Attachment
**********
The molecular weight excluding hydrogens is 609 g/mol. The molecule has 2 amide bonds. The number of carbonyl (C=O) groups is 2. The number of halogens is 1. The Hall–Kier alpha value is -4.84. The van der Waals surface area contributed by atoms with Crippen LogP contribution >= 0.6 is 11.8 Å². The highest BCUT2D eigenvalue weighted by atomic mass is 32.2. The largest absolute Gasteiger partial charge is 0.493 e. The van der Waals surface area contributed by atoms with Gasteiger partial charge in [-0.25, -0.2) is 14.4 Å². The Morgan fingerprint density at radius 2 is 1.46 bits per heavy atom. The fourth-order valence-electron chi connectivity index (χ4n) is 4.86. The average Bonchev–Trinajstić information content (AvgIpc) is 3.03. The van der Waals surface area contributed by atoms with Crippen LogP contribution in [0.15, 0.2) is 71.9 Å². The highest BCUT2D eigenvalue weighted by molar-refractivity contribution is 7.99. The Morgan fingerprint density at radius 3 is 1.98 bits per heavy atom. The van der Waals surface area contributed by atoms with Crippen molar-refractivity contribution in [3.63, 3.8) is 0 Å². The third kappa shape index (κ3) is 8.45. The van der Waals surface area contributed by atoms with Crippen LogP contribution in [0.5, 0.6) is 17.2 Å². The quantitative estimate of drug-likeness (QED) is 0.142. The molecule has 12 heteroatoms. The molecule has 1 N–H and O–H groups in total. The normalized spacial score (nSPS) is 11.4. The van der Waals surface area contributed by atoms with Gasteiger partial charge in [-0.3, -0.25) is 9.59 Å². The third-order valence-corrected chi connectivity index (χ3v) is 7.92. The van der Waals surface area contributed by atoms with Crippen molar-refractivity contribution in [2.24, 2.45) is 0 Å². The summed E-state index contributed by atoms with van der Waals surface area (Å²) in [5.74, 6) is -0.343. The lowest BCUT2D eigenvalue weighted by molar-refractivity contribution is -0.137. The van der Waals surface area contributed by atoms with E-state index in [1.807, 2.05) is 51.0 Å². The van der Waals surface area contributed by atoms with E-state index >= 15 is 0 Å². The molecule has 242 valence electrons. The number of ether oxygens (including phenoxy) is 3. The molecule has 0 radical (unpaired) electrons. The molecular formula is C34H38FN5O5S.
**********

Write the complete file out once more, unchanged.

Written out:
The molecular weight excluding hydrogens is 609 g/mol. The molecule has 2 amide bonds. The number of carbonyl (C=O) groups is 2. The number of halogens is 1. The Hall–Kier alpha value is -4.84. The van der Waals surface area contributed by atoms with Crippen LogP contribution >= 0.6 is 11.8 Å². The highest BCUT2D eigenvalue weighted by atomic mass is 32.2. The largest absolute Gasteiger partial charge is 0.493 e. The van der Waals surface area contributed by atoms with Gasteiger partial charge in [-0.25, -0.2) is 14.4 Å². The Morgan fingerprint density at radius 2 is 1.46 bits per heavy atom. The fourth-order valence-electron chi connectivity index (χ4n) is 4.86. The average Bonchev–Trinajstić information content (AvgIpc) is 3.03. The van der Waals surface area contributed by atoms with Crippen LogP contribution in [0.15, 0.2) is 71.9 Å². The highest BCUT2D eigenvalue weighted by molar-refractivity contribution is 7.99. The Morgan fingerprint density at radius 3 is 1.98 bits per heavy atom. The van der Waals surface area contributed by atoms with Crippen molar-refractivity contribution in [3.63, 3.8) is 0 Å². The third kappa shape index (κ3) is 8.45. The van der Waals surface area contributed by atoms with Crippen LogP contribution in [0.5, 0.6) is 17.2 Å². The quantitative estimate of drug-likeness (QED) is 0.142. The molecule has 12 heteroatoms. The molecule has 1 N–H and O–H groups in total. The normalized spacial score (nSPS) is 11.4. The van der Waals surface area contributed by atoms with Gasteiger partial charge in [-0.3, -0.25) is 9.59 Å². The third-order valence-corrected chi connectivity index (χ3v) is 7.92. The van der Waals surface area contributed by atoms with Crippen molar-refractivity contribution in [2.24, 2.45) is 0 Å². The summed E-state index contributed by atoms with van der Waals surface area (Å²) in [5.74, 6) is -0.343. The lowest BCUT2D eigenvalue weighted by molar-refractivity contribution is -0.137. The van der Waals surface area contributed by atoms with E-state index in [1.807, 2.05) is 51.0 Å². The van der Waals surface area contributed by atoms with E-state index >= 15 is 0 Å². The molecule has 242 valence electrons. The number of ether oxygens (including phenoxy) is 3. The molecule has 0 radical (unpaired) electrons. The molecular formula is C34H38FN5O5S.